In the ‘main’ concert, coupling Shostakovich’s Second Cello Concerto with his Fifteenth Symphony makes such sense that it’s surprising that it’s not done more frequently, making for a tempting prospect – the more so as it solved the conundrum of what to commence with, given the Russian composer left no late orchestral piece of comparable stature.
Britten wrote very little for orchestra during his maturity such that, despite not being an original work, the Suite from his final opera Death in Venice (1973) that Steuart Bedford arranged a decade later slots seamlessly into his output. Proceeding in almost chronological fashion, its 25 minutes are a perfect summary of the stage-work’s musical and emotional concerns. The seven continuous sections weave the main motifs – whether associated with Aschenbach, Tadzio or Venice – into an organic and cumulative whole that benefitted, for the most part, from Vladimir Ashkenazy’s incisive direction; though even adept playing could not hide a certain thinness of string tone that a few more desks might have alleviated.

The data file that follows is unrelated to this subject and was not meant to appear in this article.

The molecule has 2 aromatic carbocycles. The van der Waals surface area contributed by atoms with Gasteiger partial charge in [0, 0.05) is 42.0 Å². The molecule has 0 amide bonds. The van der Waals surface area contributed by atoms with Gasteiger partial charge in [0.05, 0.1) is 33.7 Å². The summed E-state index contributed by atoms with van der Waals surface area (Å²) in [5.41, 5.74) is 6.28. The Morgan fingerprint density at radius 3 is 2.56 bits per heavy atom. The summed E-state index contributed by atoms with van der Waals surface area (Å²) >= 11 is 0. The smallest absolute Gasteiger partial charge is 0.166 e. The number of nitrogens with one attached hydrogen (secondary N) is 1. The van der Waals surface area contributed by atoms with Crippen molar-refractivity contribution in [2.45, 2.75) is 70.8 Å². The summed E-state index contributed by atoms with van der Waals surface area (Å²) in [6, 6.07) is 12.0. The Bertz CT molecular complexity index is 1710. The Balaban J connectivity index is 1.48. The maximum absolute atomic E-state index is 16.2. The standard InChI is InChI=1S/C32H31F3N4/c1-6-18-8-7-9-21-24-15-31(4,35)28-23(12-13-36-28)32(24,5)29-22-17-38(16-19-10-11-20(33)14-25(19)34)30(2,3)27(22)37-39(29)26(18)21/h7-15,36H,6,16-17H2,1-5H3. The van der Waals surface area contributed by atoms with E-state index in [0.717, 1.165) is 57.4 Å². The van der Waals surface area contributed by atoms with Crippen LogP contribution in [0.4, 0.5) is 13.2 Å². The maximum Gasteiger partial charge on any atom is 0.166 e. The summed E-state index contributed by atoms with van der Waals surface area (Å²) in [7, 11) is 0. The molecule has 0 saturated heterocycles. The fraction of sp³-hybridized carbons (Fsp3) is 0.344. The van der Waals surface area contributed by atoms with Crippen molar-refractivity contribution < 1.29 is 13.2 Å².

Time was when Shostakovich’s Second Cello Concerto (1966) was rarely revived – its speculative tone harder to grasp then that of its more varied predecessor – though a later generation of soloists began to tease out its enigmatic substance: a process to which Sol Gabetta is making a notable contribution. She plumbed the depths of the Largo’s restless eloquence, summoning a rapt response from its most inward passages while not playing down the vehemence of the central section where the soloist is cowed by an implacable series of bass drum strokes before returning to its initial soul-searching. The later movements are both designated Allegretto – the former as tensile and compressed as the latter, launched by fanfares on horns and percussion, is discursive and oblique. If the interplay was at first a little approximate, there was little to fault once the finale was underway – Gabetta underlining the capricious changes of mood while Ashkenazy pointed up the orchestral response, with its furtive percussion ostinatos, on the way to a bitter climax and tensely resigned close. A memorable account, then, which confirmed Gabetta as one of the finest current exponents of this most fascinating among Shostakovich concertos. Heartening, too, that the audience so appreciated her efforts – she returned for an unlikely encore in the guise of Pablo Casals’s Song of the Birds, with its sparing yet highly soulful accompaniment for four cellos.